San Antonio isn't tearing up the town in the commercial sector, but residential rooftop solar has gone gangbusters thanks to generous CPS Energy (on top of federal and state) rebates — bursting from four residential arrays in 2007 to 232 in 2011 (with four months to go in the fiscal year). In the same time period we've grown from one commercial solar array to 29. “We're obviously surging ahead in solar, and that gets us points,” said Solar San Antonio Executive Director Lanny Sinkin. “But I think there's probably places that are well ahead of us in how many smart meters are deployed. And I think partly CPS has been sort of waiting and watching to see who has success and who doesn't before making the final leap into one technology or approach.”
The head of CPS Energy's smart grid research and development was not available for an interview, but Kathe Doran, energy management manager for the utility, was ready to brag on the rapid success in energy savings through efficiency. By 2020, the utility has committed to cutting energy use in San Antonio by 771 megawatts, about the amount generated by our newest coal plant, the Spruce II, she said. In three years, CPS has cut 221 megawatts and done it for $59.8 million — $13 million less than it expected. “As we get further on through the years, the savings will get more difficult,” Doran said. “People and companies that were going to do something [to save energy] will have already done it.”
And while competing visions for trolly systems and light rail are developing, they're just that: visions. Same for electric vehicles. Bill Barker, a former VIA official now with the City's Office of Environmental Policy, estimates there are only 50 electric cars in the city, though they're certainly on their way from Detroit and Japan (and Tennessee, come 2013). And though we have a handful of charging stations, we're waiting to see which technology gains dominance before going in any deeper, Barker said.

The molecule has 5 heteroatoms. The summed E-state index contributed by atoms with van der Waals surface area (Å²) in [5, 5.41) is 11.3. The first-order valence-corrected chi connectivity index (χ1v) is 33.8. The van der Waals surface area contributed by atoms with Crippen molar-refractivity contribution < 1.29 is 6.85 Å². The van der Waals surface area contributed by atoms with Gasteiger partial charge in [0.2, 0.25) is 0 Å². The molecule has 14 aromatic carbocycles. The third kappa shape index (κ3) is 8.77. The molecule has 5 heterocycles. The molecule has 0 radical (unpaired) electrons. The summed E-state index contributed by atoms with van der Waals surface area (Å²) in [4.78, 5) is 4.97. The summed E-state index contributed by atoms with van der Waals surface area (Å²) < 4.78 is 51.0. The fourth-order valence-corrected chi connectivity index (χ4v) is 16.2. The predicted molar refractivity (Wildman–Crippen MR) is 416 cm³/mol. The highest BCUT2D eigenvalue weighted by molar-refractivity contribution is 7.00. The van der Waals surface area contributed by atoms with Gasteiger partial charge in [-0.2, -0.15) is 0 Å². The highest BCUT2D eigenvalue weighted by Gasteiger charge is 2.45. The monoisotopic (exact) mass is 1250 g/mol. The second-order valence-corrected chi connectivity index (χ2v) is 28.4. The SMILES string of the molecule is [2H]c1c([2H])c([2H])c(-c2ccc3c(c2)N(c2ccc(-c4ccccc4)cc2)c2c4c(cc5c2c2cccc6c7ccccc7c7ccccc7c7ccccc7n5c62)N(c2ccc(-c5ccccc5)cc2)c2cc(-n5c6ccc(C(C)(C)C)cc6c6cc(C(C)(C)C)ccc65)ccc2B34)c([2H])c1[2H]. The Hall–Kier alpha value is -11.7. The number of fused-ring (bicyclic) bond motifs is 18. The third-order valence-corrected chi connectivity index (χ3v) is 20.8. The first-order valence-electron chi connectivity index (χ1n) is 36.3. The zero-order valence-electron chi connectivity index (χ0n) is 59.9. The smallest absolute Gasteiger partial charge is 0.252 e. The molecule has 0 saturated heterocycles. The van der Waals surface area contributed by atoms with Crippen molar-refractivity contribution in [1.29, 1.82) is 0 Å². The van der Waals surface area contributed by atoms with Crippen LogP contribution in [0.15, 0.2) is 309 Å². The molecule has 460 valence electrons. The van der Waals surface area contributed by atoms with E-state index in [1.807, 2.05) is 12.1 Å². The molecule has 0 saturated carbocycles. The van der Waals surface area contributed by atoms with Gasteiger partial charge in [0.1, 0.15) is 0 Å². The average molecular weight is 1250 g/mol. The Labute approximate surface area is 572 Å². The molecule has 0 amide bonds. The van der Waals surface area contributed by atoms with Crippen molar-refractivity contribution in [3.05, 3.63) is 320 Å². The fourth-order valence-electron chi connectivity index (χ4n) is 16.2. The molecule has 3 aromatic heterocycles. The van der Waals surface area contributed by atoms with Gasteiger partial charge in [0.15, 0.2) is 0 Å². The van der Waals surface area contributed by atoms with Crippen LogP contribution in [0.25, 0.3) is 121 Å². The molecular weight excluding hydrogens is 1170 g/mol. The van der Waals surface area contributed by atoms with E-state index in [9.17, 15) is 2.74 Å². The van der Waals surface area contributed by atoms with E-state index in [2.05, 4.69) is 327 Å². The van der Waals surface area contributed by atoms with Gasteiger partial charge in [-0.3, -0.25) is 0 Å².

It's for similar considerations, perhaps, that Sinkin isn't too upset about CPS Energy's delayed announcement on a pending 400-megawatt solar Request for Proposals. “What I heard is: 'It's very complicated,'” Sinkin said. “My position on that is, 'Man, take as long as you need. This is huge deal. We want the best deal you can get and make sure this is a success.”
While the jobs component of whatever solar deal is finally announced, now that we've blown past two deadlines with no word, will certainly get a cheer (manufacturing is part of the deal) — Rifkin's message to us today is that without a grid capable of handling this energy moving into and out of homes and vehicles, this month's rapid expansion may be next month's school-zone traffic jam.
In an interview with the Current last week, Rifkin reported how he is working to help Europe navigate an overabundance of clean energy bottlenecked by an ill-equipped, dated electrical power grid. “If these five pillars don’t move at the same pace with each other in each community, in each city, in each region, then one pillar gets ahead of the other, you lose the entire synergy and you spend billions and billions and you get nothing,” he said.
Below is my conversation with Rifkin about San Antonio, the global energy crisis, and the path ahead.
> Email Greg Harman